A Western Australian man acquitted of murdering his pregnant lover, Stacey Thorne, could have a good case for compensation, says his lawyer.
- Scott Austic was acquitted of murdering his lover
- A jury broke his conviction when it claimed they had planted evidence
- His lawyer has called for a new investigation and an ex gratia payment
WARNING: Aboriginal and Torres Strait Islander readers are advised that this article contain the names and pictures of people who have died.
Scott Austic was acquitted of Ms. Thorne’s murder in 2007 on Friday after spending more than a decade in prison.
His attorney Clint Hampson said Mr. Austic is now enjoying life with his family without a lawsuit hanging over his head.
“They are all just happy and relieved,” he said.
“It was a long fight, but I think they are just enjoying the company of their families right now.
“He’s a very relieved man.”
Ms. Thorne was pregnant with Mr. Austic’s child when she was stabbed more than 20 times and murdered in the southwest town of Boddington.
Mr. Austic was sentenced to 25 years in prison and lost one appeal, but won a second appeal earlier this year.
Stacey Thorne was murdered in the southwest town of Boddington in 2007. (AAP: WA Police)
The retrial defense case was based on allegations that the police had gathered vital evidence.
Dr. Hampson said WA police should take this into account.
“”[The jury] were relatively quick to acquit him, “he said.
“Given the concerns we’ve always had about this case, I think there should be some kind of [independent] Inquiry.”
Dr. Hampson said a new investigation could increase the urge for compensation in the form of an ex-gratia payment.
“I now believe that he was acquitted and that he served twelve and a half years. I think he could have a claim,” he said.
“That should be addressed to the attorney general.”
Still no justice for Stacey Thorne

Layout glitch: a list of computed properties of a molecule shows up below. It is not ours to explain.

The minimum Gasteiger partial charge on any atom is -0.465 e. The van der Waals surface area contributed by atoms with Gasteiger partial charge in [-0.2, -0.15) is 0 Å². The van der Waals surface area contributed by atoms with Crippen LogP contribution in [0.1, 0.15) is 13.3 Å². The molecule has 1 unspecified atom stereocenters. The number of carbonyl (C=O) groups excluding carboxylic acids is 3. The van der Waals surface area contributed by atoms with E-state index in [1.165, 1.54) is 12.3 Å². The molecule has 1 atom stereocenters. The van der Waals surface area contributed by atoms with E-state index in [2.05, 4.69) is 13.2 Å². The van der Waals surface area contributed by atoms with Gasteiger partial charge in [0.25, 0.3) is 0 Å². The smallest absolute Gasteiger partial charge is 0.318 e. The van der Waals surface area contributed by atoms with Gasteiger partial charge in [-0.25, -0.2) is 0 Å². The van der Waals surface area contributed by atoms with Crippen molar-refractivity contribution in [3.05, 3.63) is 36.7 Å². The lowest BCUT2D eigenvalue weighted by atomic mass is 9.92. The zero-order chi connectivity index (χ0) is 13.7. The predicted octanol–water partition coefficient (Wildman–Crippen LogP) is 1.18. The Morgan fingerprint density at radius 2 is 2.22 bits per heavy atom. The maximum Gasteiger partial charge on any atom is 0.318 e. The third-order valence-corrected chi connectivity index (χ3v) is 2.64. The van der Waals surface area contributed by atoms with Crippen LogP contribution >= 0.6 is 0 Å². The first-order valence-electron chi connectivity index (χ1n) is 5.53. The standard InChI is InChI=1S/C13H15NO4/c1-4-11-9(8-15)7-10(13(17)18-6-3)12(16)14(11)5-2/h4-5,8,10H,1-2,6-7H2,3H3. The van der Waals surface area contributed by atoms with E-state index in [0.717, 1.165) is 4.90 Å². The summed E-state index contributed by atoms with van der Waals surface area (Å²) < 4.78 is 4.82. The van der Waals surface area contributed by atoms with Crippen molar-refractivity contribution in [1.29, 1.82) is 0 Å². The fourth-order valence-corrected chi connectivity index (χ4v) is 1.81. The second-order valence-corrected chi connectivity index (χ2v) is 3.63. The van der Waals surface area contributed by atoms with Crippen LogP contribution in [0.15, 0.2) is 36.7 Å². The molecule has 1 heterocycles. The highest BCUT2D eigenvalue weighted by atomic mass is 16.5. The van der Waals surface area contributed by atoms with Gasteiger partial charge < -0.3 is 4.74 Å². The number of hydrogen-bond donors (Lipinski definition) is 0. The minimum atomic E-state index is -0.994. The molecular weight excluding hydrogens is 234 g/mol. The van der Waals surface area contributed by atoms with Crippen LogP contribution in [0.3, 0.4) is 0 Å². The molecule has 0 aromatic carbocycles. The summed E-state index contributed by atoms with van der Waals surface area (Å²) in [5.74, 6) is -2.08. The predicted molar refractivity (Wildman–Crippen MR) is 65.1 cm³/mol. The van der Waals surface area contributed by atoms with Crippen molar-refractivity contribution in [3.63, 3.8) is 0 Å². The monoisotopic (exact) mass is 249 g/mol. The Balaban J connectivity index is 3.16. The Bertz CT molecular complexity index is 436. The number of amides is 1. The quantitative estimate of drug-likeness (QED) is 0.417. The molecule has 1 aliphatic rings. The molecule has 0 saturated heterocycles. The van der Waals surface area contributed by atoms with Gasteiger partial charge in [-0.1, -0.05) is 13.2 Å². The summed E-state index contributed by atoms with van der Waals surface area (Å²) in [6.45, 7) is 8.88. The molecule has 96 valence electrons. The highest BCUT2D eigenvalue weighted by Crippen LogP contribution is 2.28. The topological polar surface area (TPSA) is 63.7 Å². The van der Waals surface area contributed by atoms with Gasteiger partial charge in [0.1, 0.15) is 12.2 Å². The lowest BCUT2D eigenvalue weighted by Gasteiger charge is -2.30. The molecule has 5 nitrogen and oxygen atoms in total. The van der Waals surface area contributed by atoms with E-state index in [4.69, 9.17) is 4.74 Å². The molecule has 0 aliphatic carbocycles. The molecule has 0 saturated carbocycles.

In the meantime, Ms. Thorne’s murder has yet to be solved.
“We feel for Stacey Thorne’s family,” said Dr. Hampson.
“We understand they’d be upset today. But essentially there should be a cold case test on this matter to find out who the real killer is.”
Sisters of Stacey, Hayley and Julie Thorne, leave the court while Scott Austic appeals his murder conviction. (ABC News: Joanna Menagh)
WA Prime Minister Mark McGowan said he would consult with the police commissioner and the attorney general.
“I assume that there will be further investigations into this,” he said.
“It is clearly a very, very serious matter and it could affect the CCC.
“But of course I’ll consult with the working group, we only heard about it last evening.”
AG to examine the claim for compensation
In a statement, Attorney General John Quigley said he expected Mr. Austic to seek redress “for this injustice”.
Mr. Quigley said the government would consider such a request if and when it was received.
Attorney General John Quigley said the government will consider any claim for compensation. (ABC News: Hugh Sando)
He said Mr Austic’s case demonstrated the importance of the Appeals Process Change Act, which gave WA convicts a second chance of acquittal when new and convincing evidence emerged.
“After receiving a petition on Scott Austic’s behalf in April 2018 and seeking advice from the Attorney General, I referred the 2009 premeditated murder conviction to the Court of Appeal,” he said.
“Today my thoughts are with Stacey Thorne’s family. They will no doubt mourn and seek answers.”
In a statement, WA police said they would conduct a review in consultation with the director of the prosecution.